News Antarctic geoscience: building a picture of the frozen continent

Published:17 August 2023

Scientists have unveiled the latest additions to Geoscience Australia’s Antarctic collection following an expedition to the icy waters of East Antarctica earlier this year.

In January of 2023 Geoscience Australia led a scientific expedition to the East Antarctic margin onboard research vessel (RV) Investigator, operated by CSIRO, Australia’s national science agency. Among other data and readings gathered on this voyage, they took three new marine sediment cores, which have now been added to Geoscience Australia’s collection.

Dr Alix Post, who was chief scientist on the voyage, explains.

“The new cores cover approximately the last 600,000 years,” she said. “They were taken from the seabed approximately 2,800 metres deep, 250 kilometres off Cape Darnley in East Antarctica.”

The new cores have been added to Geoscience Australia’s already extensive collection of Antarctic samples, which goes back over 70 years.

Dr Jodie Smith, head of the Oceans, Reefs, Coasts and the Antarctic Branch at Geoscience Australia, described the collection as a valuable national asset.

Scientists in protective gear viewing new sediment cores

Scientists viewing the new sediment cores on board the RV Investigator. Full protective gear is worn to prevent sample contamination. Photo: Geoscience Australia – Andrew Carroll

“Geoscience Australia is the government lead for Earth sciences in the Australian Antarctic Program and the samples we hold are a unique resource for the Antarctic science community,” she said.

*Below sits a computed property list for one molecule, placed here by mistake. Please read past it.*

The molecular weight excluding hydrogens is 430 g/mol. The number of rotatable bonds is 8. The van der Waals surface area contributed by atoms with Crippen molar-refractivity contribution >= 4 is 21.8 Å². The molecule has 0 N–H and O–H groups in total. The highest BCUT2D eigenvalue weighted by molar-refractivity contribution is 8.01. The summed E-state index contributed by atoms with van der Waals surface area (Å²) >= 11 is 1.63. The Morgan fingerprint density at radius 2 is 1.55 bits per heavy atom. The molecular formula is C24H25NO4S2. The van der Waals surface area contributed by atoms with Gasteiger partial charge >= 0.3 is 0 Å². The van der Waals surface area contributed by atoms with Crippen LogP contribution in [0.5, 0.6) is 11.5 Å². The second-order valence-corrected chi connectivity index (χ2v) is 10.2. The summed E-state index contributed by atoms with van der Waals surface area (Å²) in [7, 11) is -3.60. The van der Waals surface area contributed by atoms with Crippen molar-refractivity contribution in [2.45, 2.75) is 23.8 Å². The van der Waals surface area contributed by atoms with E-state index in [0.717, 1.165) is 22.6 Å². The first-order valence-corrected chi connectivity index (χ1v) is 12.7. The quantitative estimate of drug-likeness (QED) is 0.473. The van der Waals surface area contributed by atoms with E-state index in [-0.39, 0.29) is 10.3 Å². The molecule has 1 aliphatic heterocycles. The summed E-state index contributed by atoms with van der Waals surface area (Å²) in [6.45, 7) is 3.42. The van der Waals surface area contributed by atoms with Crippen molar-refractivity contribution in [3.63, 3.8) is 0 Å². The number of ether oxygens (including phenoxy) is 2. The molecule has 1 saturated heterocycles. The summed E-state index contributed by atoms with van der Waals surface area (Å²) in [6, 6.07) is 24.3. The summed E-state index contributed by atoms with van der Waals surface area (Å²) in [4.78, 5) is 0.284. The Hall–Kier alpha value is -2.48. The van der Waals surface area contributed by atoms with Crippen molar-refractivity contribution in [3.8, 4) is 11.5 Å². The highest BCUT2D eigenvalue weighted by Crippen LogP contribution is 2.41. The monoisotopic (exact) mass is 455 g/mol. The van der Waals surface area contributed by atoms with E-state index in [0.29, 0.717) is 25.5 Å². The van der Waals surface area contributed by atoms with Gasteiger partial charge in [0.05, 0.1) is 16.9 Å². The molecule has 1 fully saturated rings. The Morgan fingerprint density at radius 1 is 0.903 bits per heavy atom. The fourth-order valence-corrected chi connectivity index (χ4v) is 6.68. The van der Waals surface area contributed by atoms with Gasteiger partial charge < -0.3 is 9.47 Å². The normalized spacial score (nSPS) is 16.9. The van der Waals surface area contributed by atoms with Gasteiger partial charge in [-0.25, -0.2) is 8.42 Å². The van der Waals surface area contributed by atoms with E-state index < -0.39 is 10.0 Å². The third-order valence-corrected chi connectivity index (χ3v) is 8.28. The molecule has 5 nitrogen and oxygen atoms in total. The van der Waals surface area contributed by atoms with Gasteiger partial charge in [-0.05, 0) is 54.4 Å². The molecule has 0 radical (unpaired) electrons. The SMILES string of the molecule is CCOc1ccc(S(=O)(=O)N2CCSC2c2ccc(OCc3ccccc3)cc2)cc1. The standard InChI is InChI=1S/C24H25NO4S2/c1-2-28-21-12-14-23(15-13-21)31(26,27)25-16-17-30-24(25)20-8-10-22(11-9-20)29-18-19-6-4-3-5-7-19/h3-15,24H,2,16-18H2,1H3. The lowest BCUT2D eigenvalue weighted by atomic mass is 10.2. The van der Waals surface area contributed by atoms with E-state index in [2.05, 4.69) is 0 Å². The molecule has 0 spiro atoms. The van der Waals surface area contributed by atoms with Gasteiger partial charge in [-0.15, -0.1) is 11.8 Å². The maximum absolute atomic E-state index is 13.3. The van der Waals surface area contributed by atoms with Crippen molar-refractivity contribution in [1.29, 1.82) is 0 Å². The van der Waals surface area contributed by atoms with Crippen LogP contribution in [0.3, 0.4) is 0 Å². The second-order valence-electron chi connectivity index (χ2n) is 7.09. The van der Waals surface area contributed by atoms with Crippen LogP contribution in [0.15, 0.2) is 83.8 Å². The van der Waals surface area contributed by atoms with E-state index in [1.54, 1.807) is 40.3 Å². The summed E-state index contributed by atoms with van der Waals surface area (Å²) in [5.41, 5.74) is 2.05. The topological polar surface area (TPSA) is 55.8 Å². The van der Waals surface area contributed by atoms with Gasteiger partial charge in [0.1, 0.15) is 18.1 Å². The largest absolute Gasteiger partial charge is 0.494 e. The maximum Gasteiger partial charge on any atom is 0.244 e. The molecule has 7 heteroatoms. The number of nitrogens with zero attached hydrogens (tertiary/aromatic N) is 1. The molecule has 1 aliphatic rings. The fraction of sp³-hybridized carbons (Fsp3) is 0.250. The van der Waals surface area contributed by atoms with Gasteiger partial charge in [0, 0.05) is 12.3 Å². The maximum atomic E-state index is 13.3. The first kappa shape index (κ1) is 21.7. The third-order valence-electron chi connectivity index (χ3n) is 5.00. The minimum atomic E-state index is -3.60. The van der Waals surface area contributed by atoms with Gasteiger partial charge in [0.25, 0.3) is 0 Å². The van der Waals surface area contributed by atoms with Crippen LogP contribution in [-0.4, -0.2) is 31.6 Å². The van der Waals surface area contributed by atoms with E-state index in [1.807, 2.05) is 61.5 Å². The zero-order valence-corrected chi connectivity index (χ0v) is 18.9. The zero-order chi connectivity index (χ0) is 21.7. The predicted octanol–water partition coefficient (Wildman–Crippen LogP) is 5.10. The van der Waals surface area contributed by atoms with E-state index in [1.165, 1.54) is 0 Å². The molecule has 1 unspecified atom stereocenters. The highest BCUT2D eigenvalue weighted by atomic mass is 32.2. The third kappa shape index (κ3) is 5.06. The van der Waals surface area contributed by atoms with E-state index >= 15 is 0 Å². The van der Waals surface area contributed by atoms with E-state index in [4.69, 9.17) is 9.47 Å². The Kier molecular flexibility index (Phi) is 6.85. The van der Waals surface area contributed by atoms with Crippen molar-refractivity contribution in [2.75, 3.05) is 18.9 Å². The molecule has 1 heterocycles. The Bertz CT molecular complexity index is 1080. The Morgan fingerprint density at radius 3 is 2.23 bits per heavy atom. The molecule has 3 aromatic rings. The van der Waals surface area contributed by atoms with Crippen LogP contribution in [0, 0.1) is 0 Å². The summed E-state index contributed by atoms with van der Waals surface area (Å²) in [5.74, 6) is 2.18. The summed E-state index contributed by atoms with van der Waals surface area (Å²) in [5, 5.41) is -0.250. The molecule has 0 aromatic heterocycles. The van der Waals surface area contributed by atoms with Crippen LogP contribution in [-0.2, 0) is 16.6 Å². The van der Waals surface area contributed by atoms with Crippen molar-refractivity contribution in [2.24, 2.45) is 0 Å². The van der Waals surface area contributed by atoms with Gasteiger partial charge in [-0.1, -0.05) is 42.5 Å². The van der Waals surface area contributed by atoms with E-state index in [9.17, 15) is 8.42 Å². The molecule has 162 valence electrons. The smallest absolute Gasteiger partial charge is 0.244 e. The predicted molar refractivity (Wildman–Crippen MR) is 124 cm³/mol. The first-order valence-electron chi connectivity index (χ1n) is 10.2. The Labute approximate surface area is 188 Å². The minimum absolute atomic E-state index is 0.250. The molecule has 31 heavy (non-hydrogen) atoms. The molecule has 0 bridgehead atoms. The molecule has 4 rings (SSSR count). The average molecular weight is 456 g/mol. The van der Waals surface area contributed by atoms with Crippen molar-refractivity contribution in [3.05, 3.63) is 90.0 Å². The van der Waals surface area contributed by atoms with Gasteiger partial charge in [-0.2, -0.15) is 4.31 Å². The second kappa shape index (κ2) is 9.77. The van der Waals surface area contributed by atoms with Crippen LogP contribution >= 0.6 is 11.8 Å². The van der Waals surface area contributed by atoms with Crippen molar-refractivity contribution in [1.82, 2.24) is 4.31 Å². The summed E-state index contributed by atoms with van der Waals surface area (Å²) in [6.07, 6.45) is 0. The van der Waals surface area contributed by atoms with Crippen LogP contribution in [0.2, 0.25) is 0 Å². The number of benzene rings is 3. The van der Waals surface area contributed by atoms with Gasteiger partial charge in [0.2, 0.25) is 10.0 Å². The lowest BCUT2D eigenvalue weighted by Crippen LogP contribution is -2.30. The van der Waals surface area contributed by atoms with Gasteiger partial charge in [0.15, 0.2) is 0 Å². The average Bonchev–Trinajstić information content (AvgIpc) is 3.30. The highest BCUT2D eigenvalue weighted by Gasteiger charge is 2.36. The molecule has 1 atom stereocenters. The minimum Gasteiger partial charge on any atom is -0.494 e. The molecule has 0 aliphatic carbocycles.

“The collection contains a variety of samples, including rocks, sediments and fossil specimens from both offshore and onshore environments, taken over decades of fieldwork in Antarctica.”

Dr Smith explained that Geoscience Australia’s work improves the scientific understanding of the Antarctic, which helps governments make informed decisions about the management and protection of the Antarctic environment.

Geoscience Australia adheres to the FAIR data principles—Findable, Accessible, Interoperable and Reusable—making the data from the collection openly available.

“Our new Antarctic Geoscience Portal makes it easy for scientists to access and study our samples and data, even if they are not able to visit Antarctica in person,” Dr Smith said.

The expertise offered by Geoscience Australia’s Antarctic team includes mapping the marine and land environments and tracking how the physical environment has changed over time. An essential role is also managing the collection of samples and data that the agency has gathered.

Large ship sailing in the ocean

RV Investigator in Antarctic waters. Photo: CSIRO

“The three new cores are joining our existing collection of 195, from under the sea and from land-based environments,” Dr Smith explained.

Dr Post said that one of the main aims of the voyage was studying the formation of a globally significant water mass called Antarctic Bottom Water. This water mass drives global ocean circulation and regulates the global climate.

“We can use the cores to track the way this water mass forms, and how it has changed over time.”

Dr Post added that the initial analysis of the cores has been done, and this work can lead to valuable insights into the world’s climate history and help scientists estimate how the climate will behave in the future.

Dr Smith said, “Scientists are always building on earlier work, and our collection is available to the science community to gain new understanding of Earth science in the frozen continent."

“The portal makes it easier for people to search, discover and review our collection and existing data.”

"This is our way of making sure that scientists have as much information and data at their fingertips as possible.”

The Antarctic Geoscience Portal is now available for all users with an interest in Antarctic science.

This research was supported by a grant of sea time on RV Investigator from the CSIRO Marine National Facility.

A sampling machine in action on a ship

A piston corer being prepared for sampling. Photo: CSIRO-Francisco Navidad